Later On

A blog written for those whose interests more or less match mine.

Executive pay: if the needle’s in the red,

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bend the needle. The SEC took a familiar GOP approach: when the figures are alarming, don’t do anything about the situation. Instead, either stop reporting the figures altogether (e.g., classify them, scrub them from Web sites) or change the way the figures are defined or collected so that they look better, though the underlying situation continues to fester. AND report that on a very slow news day (late afternoon before a weekend or holiday).

Yep, the recipe’s been followed. I am working on a definition of what a principled conservative would be like, but this sort of thing makes me think that “principled conservative” is an oxymoron.

For example, conservatives—all conservatives, so far as I can tell—do not like to allow the common people access to information that they need to make good decisions. The conservatives bitterly fought the nutrition labeling requirements, for example. They simply did not want people to be able to know the nutritional value of the food they bought.

And here, once again, the conservatives do not want people to have clear information. In fact, conservatives seem to like secrecy and oppose open government, transparency, and accountability. I do not understand that.

Here’s the ugly story:

The Securities and Exchange Commission, in a move announced late on the last business day before Christmas, reversed a decision it had made in July and adopted a rule that would allow many companies to report significantly lower total compensation for top executives.

The change in the way grants of stock options are to be explained to investors is a victory for corporations that had opposed the rule when it was issued in July, and a defeat for institutional investors that had backed the S.E.C.’s original rule.

“It was a holiday present to corporate America,” Ann Yerger, the executive director of the Council of Institutional Investors, said yesterday. “It will certainly make the numbers look smaller in 2007 than they would otherwise have looked.”

Christopher Cox, the commission chairman, said yesterday that he viewed the decision as “a relative technicality” that improved the rule. When the rule was adopted in July, Mr. Cox said it was aimed at providing information that would allow shareholders to “make better decisions about the appropriate amount to pay the men and women entrusted with running their companies.”

In announcing the new rule on Friday, he said “the new disclosure requirements will be easier for companies to prepare and for investors to understand.”

As controversy has grown over rising executive pay, it has been hard to even get agreement on the total value of compensation for top executives. The rules passed last summer required companies to disclose more information and to compile it in a summary compensation table that is expected to become the standard by which corporate pay is compared.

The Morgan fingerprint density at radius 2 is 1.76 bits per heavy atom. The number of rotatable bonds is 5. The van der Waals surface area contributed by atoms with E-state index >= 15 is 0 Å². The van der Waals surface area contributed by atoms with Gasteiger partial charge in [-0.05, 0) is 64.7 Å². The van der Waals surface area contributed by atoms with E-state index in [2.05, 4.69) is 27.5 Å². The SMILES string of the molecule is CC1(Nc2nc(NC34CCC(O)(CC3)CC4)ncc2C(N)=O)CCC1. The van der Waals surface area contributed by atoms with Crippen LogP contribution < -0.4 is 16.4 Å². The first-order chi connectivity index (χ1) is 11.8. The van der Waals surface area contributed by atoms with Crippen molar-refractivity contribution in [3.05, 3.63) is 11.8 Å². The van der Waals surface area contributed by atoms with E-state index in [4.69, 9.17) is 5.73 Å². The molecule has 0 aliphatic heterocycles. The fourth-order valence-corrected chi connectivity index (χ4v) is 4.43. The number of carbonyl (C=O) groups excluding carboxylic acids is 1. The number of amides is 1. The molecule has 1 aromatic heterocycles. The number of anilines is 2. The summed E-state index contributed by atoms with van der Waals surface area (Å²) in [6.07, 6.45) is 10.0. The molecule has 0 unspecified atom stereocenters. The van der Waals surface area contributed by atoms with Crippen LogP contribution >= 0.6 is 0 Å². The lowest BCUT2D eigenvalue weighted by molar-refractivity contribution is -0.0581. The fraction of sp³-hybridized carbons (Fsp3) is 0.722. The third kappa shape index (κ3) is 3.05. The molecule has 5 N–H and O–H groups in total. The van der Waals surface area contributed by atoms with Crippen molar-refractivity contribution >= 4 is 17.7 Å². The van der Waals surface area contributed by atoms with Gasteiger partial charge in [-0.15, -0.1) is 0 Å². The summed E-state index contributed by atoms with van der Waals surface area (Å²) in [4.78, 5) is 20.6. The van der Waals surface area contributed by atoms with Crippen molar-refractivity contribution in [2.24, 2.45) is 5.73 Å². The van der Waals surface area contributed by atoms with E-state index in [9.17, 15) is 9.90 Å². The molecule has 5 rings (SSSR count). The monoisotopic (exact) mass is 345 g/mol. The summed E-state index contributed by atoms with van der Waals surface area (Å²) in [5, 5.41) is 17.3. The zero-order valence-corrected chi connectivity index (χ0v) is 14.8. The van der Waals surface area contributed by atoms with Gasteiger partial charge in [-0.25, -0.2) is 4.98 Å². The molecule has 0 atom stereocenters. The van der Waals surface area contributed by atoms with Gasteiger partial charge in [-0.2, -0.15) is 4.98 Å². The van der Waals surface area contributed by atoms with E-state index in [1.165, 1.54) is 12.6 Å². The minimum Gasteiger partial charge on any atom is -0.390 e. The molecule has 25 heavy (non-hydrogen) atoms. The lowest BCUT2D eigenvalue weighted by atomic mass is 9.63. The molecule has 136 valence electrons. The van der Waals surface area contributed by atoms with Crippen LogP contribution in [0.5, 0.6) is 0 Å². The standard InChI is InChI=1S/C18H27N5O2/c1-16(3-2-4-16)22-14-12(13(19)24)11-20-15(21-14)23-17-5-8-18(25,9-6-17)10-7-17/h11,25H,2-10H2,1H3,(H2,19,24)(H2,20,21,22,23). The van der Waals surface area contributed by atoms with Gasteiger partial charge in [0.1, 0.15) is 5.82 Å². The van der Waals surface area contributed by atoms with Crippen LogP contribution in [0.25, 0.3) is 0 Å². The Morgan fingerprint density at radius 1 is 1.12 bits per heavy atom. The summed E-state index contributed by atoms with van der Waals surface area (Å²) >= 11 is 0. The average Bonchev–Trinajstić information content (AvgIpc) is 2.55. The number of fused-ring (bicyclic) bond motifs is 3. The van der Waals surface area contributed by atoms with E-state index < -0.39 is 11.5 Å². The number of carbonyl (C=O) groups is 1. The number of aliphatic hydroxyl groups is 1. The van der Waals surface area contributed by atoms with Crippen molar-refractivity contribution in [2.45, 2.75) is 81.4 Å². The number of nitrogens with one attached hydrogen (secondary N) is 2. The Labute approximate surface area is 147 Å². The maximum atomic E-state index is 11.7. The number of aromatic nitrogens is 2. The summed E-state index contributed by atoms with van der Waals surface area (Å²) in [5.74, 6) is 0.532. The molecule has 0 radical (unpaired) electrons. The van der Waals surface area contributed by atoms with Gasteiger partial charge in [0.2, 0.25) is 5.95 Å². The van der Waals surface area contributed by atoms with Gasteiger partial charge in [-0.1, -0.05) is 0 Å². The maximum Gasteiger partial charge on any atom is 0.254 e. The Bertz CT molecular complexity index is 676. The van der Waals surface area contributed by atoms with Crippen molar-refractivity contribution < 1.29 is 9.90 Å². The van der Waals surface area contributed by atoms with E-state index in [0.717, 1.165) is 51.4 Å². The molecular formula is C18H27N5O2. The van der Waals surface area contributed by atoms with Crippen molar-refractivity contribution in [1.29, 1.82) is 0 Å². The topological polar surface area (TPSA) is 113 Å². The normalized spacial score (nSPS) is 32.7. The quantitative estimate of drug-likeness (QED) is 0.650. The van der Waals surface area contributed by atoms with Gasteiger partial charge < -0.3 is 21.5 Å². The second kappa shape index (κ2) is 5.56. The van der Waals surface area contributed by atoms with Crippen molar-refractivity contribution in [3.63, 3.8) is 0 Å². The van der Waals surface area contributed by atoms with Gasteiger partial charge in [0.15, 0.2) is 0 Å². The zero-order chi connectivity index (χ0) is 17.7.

The new rule changes the way grants of stock options will be measured in that summary table.

Under the old rule, if a company awarded an options grant valued at $15 million to an executive this year, the full amount of $15 million would show up in the summary compensation table.

Under the new rule, which takes effect immediately, the amount reflected in the table would be much smaller, with the remaining part of the $15 million included in later years, as the executive qualifies to exercise the options.

Under some circumstances, the options grant might not be reported at all in the first year, even if the executive would otherwise have been the company’s highest paid executive had the full value of the option grant been included.

The new rule is intended to make the disclosures identical to the way companies report options expenses in their financial statements, under accounting standard 123R, as approved by the Financial Accounting Standards Board.

In an interview yesterday, Mr. Cox said the change reflected what the commission had intended to do when it adopted the original rule in July. “My understanding all along was that we were going to follow the 123R model,” he said. “It came out differently from that when we adopted it.”

The fact it came out differently was disclosed by the S.E.C. at the time. The commission pointed out that some companies had wanted to time the disclosures in accordance with the accounting rule, but said the other approach “is more consistent with the purpose of executive compensation disclosure.”

But on Friday, the S.E.C. said it now believed that the change would provide “a fuller and more useful picture of executive compensation than our recently adopted rules.”

While practices vary, stock options often vest — meaning they may be exercised — over a period of three to five years after they are granted. The options can be canceled if the employee leaves the company before they vest.

For most executives, the accounting rule says the expense should be spread over the period from the grant to full vesting. So if options vest over five years, the expense would be reported over that period.

In the $15 million example, if the options vested over a five-year period, the summary compensation table would reflect a cost of $3 million per year. In the first year, the cost might be lower if the options were issued relatively late in the year, and could be almost nothing if they were issued just before the end of the company’s fiscal year.